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HomeNewsLevy increases for three societies to be on ballot in DSU election

Levy increases for three societies to be on ballot in DSU election

The Loaded Ladle kitchen, the CKDU-FM campus radio station and the Dalhousie Outdoor Society (DOS) are seeking student levy increases for the next academic year.

The potential levy increases were presented at the Jan. 31 Dalhousie Student Union council meeting. Each motion brought to the council was discussed to decide whether to make the levy increase a referenda question, to be voted on by students in the upcoming DSU election. 

The requests to host referenda for the levy increases were approved. 

Every semester, Dalhousie University and University of King’s College students pay levy fees to support the operations of certain societies and initiatives around campus. According to the motions presented at council, full-time students paid $4.50 of tuition money to CKDU, $4.50 to the Loaded Ladle and $0.50 to the DOS in the 2022-2023 academic year. Part-time students paid $1.00 to CKDU, $2.50 to the Loaded Ladle and $0.25 to the DOS.

If the referenda pass, full-time students will see a $2.00 hike in levy fees for both CKDU and the Ladle, while part-time students will pay $0.50 more to CKDU and $1.50 more to the Ladle. The DOS levy for full-time students will increase $0.50 for full-time students and $0.25 for part-timers. None of the levy increases will affect students at Dalhousie’s campus in Truro.  

On Jan. 31, motions to increase the levies of Loaded Ladle, CKDU-FM and the Dalhousie Outdoor Society passed. These increases will be voted on in the upcoming DSU election. (Wikimedia Commons)

CKDU wants more students to access its space

Tucked away on the fourth floor of the Student Union Building is CKDU, the only campus radio station in the Halifax area. Running since 1985, its broadcasts are available on the 88.1 FM radio dial and online. 

According to Nathan Wisnicki, the operations coordinator at CKDU, the station’s student levy hasn’t risen “in decades.”  

“The student levy would seek to help us get some operational expenditure in order to lessen the staff turnover,” says Wisnicki. He attributes the quick turnover of past employees of CKDU to heavy workloads with incompatible pay. “And also so that we can gear up for certain upgrades at the station [which are] badly needed.”  

Despite these capacity issues, Wisnicki says they’ve had a steady team for the past year, with all paid staff having worked there for more than a year. He cites an enthusiastic staff and board looking to “make CKDU a little fresher again, as it once was.”  

With a larger staff, he’d like to make the CKDU space more available to students. 

“Dal students should know that if you have a Dalhousie email address, you are already a member of CKDU,” said Wisnicki. “You have access to recording with our professional recording microphones and all our equipment here.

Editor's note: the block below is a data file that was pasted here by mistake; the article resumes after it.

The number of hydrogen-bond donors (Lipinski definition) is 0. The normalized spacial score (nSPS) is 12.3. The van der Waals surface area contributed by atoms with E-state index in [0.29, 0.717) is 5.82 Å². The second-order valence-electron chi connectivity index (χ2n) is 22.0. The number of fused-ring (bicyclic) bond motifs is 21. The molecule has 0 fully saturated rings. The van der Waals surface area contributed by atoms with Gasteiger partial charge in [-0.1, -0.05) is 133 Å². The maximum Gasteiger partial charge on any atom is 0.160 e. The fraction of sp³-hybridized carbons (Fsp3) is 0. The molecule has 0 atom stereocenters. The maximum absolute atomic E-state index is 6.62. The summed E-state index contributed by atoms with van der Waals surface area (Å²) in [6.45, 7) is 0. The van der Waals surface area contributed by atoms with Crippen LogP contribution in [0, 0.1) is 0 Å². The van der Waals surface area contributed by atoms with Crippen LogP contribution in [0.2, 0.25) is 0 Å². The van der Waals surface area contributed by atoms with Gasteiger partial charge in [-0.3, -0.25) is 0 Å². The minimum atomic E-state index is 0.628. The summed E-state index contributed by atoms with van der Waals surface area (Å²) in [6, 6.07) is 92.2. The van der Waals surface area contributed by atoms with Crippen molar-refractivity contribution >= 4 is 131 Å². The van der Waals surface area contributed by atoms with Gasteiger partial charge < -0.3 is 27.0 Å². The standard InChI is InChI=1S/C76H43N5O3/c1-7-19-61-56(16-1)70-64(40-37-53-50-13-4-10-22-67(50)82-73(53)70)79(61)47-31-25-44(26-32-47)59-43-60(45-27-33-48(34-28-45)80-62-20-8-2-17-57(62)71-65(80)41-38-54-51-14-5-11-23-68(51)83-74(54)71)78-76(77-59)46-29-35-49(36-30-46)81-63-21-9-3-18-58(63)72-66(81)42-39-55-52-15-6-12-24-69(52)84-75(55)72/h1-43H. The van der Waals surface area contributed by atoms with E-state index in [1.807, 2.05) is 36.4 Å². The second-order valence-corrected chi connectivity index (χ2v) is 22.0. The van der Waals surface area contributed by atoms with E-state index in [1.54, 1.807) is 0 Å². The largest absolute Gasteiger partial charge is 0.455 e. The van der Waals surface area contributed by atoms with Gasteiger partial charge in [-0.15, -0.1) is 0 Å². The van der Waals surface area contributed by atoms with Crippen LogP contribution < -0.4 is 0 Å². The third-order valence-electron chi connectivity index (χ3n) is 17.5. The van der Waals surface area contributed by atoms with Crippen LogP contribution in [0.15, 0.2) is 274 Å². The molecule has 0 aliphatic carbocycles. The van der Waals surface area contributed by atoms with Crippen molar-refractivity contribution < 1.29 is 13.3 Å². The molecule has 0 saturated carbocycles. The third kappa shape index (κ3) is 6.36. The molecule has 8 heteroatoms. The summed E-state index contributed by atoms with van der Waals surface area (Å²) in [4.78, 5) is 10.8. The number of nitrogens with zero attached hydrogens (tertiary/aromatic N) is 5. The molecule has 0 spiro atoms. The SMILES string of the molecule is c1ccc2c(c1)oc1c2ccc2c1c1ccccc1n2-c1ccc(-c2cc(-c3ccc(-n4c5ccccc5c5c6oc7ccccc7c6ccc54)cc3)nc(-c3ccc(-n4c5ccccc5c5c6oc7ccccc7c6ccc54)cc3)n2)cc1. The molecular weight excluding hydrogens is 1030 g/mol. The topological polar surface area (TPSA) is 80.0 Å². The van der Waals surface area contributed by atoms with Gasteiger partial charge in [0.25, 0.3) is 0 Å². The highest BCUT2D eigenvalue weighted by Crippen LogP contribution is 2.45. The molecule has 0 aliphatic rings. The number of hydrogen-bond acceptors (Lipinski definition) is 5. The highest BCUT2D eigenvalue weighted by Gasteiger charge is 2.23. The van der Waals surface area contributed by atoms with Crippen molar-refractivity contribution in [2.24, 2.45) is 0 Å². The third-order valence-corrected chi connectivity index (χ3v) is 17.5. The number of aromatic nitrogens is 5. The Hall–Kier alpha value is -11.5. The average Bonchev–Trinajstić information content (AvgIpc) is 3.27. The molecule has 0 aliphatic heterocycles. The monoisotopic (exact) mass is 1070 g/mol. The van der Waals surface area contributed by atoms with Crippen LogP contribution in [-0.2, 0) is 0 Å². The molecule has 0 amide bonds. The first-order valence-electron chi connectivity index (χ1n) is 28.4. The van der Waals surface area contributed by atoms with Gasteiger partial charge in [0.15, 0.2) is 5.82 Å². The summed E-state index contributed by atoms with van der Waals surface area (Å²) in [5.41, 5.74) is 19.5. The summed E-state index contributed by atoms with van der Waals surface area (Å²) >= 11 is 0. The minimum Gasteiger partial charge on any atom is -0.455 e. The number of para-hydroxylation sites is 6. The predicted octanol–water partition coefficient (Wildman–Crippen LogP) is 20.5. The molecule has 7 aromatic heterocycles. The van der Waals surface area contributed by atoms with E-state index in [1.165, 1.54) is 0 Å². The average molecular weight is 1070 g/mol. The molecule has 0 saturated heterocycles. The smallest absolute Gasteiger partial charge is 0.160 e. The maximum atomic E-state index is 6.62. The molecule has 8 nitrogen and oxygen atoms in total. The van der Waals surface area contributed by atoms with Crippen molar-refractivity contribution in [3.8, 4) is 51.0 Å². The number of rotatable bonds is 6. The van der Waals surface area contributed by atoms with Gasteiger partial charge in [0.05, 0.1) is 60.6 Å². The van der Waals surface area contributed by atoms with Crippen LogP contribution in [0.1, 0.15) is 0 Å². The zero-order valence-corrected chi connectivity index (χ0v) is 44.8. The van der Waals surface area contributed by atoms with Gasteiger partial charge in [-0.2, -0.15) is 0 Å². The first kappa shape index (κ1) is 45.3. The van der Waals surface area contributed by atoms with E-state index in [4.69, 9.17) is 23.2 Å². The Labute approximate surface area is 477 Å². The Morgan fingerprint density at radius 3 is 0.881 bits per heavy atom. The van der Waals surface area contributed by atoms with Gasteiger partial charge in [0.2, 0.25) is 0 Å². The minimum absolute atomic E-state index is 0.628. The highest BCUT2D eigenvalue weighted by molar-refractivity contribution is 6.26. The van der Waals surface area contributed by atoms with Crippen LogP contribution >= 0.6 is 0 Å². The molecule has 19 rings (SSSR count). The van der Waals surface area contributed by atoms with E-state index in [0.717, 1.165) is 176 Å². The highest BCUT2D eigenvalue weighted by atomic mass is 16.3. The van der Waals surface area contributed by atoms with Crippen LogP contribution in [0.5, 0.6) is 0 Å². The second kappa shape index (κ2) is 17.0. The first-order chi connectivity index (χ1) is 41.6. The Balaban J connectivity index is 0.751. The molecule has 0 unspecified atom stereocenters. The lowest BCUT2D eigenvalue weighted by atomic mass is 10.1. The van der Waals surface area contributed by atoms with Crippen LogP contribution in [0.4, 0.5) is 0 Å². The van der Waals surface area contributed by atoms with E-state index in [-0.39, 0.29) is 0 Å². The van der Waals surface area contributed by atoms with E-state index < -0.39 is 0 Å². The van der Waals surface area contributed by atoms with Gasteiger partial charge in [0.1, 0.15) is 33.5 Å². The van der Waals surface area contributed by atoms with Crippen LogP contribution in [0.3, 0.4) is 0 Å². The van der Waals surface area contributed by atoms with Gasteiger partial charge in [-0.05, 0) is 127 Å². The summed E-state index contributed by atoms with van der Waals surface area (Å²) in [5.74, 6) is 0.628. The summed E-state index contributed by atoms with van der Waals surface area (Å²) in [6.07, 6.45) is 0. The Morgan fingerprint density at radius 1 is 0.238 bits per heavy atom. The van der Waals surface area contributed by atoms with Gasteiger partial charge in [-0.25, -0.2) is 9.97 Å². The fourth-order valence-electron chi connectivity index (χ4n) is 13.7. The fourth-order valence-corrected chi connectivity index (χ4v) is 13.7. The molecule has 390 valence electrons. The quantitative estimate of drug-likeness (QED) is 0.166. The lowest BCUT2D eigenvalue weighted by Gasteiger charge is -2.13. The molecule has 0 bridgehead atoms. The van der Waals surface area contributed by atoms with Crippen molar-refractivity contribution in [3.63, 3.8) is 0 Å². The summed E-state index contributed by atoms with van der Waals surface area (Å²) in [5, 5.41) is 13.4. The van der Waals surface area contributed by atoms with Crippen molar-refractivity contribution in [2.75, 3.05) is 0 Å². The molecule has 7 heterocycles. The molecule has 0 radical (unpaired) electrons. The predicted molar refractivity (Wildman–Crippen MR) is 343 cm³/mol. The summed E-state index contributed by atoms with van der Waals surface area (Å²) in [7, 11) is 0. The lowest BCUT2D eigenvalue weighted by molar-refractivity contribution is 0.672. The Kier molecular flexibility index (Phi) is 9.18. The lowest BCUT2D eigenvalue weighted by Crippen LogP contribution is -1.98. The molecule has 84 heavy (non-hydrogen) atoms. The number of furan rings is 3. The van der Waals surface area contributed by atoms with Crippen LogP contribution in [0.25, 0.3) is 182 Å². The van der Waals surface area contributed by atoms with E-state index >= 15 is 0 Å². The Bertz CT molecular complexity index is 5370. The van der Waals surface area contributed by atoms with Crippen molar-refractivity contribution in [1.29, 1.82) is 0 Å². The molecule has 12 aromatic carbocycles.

“We want this to become a place that people can hang out at and do podcasts of their own and do school projects.”

Demand for free food on campus rising

“The demand for free food servings has almost doubled,” says Öykü Sü Guler, the volunteer coordinator of the Loaded Ladle. “We’re seeing 300 servings per day, when we saw an average of 150 servings last year and the year before.”  

Guler recalled a recent conversation with a student who inquired about the serving times of the Ladle. That student was recently informed of a rent increase that is jeopardizing their financial stability. They told Guler they’ll need to access the Ladle regularly to continue accessing much of their food.  

While Nova Scotia’s minimum wage sits at $13.60/hour, the Canadian Center for Policy Alternatives – Nova Scotia said the living wage for Haligonians had reached $23.50/hour in 2022. 

“That and the rising cost of tuition is definitely driving more students to the Loaded Ladle,” says Guler. 

The levy increase “will allow us to sustain our operations for the next seven years and also potentially give some space for growth as well,” said Guler. Over the years, she has watched and supported the Ladle’s various expansions. Aside from doubling their daily servings, the team has expanded to the Sexton Campus, serving twice a week. They also regularly provide solidarity servings at actions and events in the broader Halifax community.  

Guler hopes to one day expand the Ladle’s operations to the Carleton Campus, as well as King’s College. She said her team has many aspirations for the cause. But for now, the levy increase is necessary just to keep food on the table.  

The three societies will be able to campaign for levy increases from March 1 to 13, with referenda voting taking place during the DSU elections on March 14 and 15.  


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